This is in no small part a contest over control of the Democratic party’s internal levers of power. Van Jones, the self-described Communist and “rowdy black nationalist” who was momentarily a controversial figure in the Obama administration, explains that the two traditional competing Democratic factions — the purportedly moderate and business-friendly Clinton wing and the class-warfare wing represented by Senator Sanders and Senator Elizabeth Warren — are seeing their duopoly challenged by a “racial-justice wing” led by Black Lives Matter and activists supporting young illegal immigrants. In a CNN commentary, Jones argued that the emerging racial-justice wing is “highly suspicious of both” the Clinton camp and the Sanders-Warren economic populists “and finds the clueless hypocrisy of the second to be particularly grating.” It is interesting that the Sanders approach rather than the Clinton approach is considered especially offensive, given that Sanders has had so little in the way of real power compared with the Clintonites. “It is fair to hold Sanders to a higher standard,” Jones writes, because “unlike Hillary Clinton or Martin O’Malley, the central conceit of Sanders’s campaign is that he represents a voice of moral clarity against skyrocketing inequality. Any fair discussion of ‘income inequality’ must necessarily include a denunciation of our racially biased criminal justice system. Always.” Jones is here being polite: Mrs. Clinton does in fact share Senator Sanders’s conceits about economic inequality, it’s just that nobody believes her to be sincere in anything besides her desire to win the election.

One of the problems with Senator Sanders’s economics-centered view is that economic propositions are to some extent verifiable. Senator Sanders’s economic thinking is daft, but there are at least some real data documenting the foundation of his complaint that there is an increasingly wide gap in wealth and income between the very well-off and the average American household, and an even more dramatic separation between the affluent and the poor. Senator Sanders remains somewhat oblivious to the fact that this is a global reality, in the Scandinavian welfare states he so admires as elsewhere. (Sweden’s wealth distribution is about as tilted toward the top 1 percent as the United States’, or slightly more so, depending on how you do the math. It also has a more hereditary character.) Senator Sanders’s analysis may be cracked, but it is a fact that incomes at the top have been pulling away from the middle for some time.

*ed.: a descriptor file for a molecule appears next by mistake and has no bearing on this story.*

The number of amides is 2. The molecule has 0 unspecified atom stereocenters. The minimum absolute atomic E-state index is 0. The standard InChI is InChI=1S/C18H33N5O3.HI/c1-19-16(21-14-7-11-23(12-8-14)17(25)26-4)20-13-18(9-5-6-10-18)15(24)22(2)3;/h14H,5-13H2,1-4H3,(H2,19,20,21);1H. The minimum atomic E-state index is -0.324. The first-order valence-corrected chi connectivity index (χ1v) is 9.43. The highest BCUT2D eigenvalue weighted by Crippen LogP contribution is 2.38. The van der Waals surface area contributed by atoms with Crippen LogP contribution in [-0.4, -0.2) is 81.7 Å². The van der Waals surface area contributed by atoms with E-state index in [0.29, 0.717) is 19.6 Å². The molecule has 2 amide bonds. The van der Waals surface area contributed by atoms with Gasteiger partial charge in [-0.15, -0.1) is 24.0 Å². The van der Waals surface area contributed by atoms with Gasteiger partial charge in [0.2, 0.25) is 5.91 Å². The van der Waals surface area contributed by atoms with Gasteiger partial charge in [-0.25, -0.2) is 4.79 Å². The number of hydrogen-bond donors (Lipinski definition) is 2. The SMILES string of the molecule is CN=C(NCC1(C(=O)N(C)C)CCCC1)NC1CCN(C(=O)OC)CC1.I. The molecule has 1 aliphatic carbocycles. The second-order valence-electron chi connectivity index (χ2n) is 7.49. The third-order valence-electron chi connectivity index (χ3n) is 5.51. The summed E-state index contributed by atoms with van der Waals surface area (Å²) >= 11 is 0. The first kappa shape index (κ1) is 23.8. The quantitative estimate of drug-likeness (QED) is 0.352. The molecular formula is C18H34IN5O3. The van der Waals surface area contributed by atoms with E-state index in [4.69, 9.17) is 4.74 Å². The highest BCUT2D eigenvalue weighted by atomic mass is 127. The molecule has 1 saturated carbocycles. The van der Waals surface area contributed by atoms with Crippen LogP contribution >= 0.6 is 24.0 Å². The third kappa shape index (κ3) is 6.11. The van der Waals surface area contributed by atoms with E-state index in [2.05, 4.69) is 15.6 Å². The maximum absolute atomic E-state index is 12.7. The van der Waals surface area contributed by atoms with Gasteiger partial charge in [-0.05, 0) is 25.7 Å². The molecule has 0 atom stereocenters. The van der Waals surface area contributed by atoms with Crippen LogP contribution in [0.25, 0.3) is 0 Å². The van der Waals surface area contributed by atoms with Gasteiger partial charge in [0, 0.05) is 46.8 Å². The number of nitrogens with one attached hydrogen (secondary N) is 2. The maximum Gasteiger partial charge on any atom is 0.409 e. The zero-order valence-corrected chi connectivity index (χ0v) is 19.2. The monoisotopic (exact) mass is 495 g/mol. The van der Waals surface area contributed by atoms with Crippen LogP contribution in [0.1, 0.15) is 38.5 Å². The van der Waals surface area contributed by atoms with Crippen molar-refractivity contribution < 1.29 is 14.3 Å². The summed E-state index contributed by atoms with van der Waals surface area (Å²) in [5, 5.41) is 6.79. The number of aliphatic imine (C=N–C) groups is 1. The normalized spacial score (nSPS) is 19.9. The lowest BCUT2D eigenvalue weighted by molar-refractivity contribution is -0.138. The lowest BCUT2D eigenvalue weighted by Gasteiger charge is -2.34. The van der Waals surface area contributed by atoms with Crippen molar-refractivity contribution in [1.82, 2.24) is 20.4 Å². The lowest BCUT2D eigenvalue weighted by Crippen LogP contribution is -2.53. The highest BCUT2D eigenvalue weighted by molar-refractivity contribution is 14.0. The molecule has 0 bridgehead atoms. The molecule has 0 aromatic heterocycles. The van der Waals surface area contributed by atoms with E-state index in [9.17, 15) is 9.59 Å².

Conversely, it is not clear that there is an actual fact at the root of Black Lives Matter’s complaint. That black Americans are mistreated by the police as a result of racial bias is held as received wisdom, but there are not that many compelling data to support it. “I want to see a cop shoot a white unarmed teenager in the back,” declared Toni Morrison, displaying the humaneness for which leftist protest movements are famous. As it turns out, the evidence suggests that she is getting her wish. Peter Moskos, a scholar at the John Jay College of Criminal Justice in New York, ran the data from May 2013 to April 2015 and found that, in terms of gross numbers, whites were killed by police far more often than were blacks. A study by the left-leaning ProPublica found much the same thing. Adjusted for population size, blacks appear to be killed at higher rates than whites; adjusted for rates of violent crime, blacks appear to be killed at lower rates than whites. Writing at RealClearPolicy, Robert VerBruggen considers the intriguing possibility that this is partly a reflection of slightly higher rates of mental illness (and hence suicide-by-cop) among whites; as he notes, the Washington Post has been tracking every police killing in the country and has found that one-third of whites killed by police had a history of mental illness, as opposed to one-sixth of blacks.